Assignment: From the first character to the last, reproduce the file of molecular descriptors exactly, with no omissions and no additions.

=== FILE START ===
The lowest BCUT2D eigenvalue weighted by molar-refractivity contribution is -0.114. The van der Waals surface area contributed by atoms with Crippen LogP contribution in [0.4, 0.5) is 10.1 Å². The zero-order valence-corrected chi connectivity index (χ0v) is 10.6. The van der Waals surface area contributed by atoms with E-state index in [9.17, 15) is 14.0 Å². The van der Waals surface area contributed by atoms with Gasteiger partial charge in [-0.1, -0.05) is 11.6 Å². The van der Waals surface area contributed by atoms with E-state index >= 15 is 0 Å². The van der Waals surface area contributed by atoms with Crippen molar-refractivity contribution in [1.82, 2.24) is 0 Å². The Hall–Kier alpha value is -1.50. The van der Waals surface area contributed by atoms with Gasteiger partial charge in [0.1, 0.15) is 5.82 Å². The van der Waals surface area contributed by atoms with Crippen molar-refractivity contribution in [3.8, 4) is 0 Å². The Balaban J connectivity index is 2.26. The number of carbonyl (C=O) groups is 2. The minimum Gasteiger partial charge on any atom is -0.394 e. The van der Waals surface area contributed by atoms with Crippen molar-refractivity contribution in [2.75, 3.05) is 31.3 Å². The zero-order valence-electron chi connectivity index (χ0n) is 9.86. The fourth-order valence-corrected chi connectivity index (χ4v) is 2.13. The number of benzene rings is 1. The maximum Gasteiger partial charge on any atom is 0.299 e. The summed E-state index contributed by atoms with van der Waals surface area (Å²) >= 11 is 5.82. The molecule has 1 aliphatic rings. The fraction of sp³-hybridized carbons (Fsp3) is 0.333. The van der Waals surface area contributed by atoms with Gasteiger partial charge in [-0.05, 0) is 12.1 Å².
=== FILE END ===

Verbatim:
The lowest BCUT2D eigenvalue weighted by molar-refractivity contribution is -0.114. The van der Waals surface area contributed by atoms with Crippen LogP contribution in [0.4, 0.5) is 10.1 Å². The zero-order valence-corrected chi connectivity index (χ0v) is 10.6. The van der Waals surface area contributed by atoms with E-state index in [9.17, 15) is 14.0 Å². The van der Waals surface area contributed by atoms with Gasteiger partial charge in [-0.1, -0.05) is 11.6 Å². The van der Waals surface area contributed by atoms with E-state index >= 15 is 0 Å². The van der Waals surface area contributed by atoms with Crippen molar-refractivity contribution in [1.82, 2.24) is 0 Å². The Hall–Kier alpha value is -1.50. The van der Waals surface area contributed by atoms with Gasteiger partial charge in [0.1, 0.15) is 5.82 Å². The van der Waals surface area contributed by atoms with Crippen molar-refractivity contribution in [3.8, 4) is 0 Å². The Balaban J connectivity index is 2.26. The number of carbonyl (C=O) groups is 2. The minimum Gasteiger partial charge on any atom is -0.394 e. The van der Waals surface area contributed by atoms with Crippen molar-refractivity contribution in [2.75, 3.05) is 31.3 Å². The zero-order valence-electron chi connectivity index (χ0n) is 9.86. The fourth-order valence-corrected chi connectivity index (χ4v) is 2.13. The number of benzene rings is 1. The maximum Gasteiger partial charge on any atom is 0.299 e. The summed E-state index contributed by atoms with van der Waals surface area (Å²) >= 11 is 5.82. The molecule has 1 aliphatic rings. The fraction of sp³-hybridized carbons (Fsp3) is 0.333. The van der Waals surface area contributed by atoms with Gasteiger partial charge in [-0.05, 0) is 12.1 Å².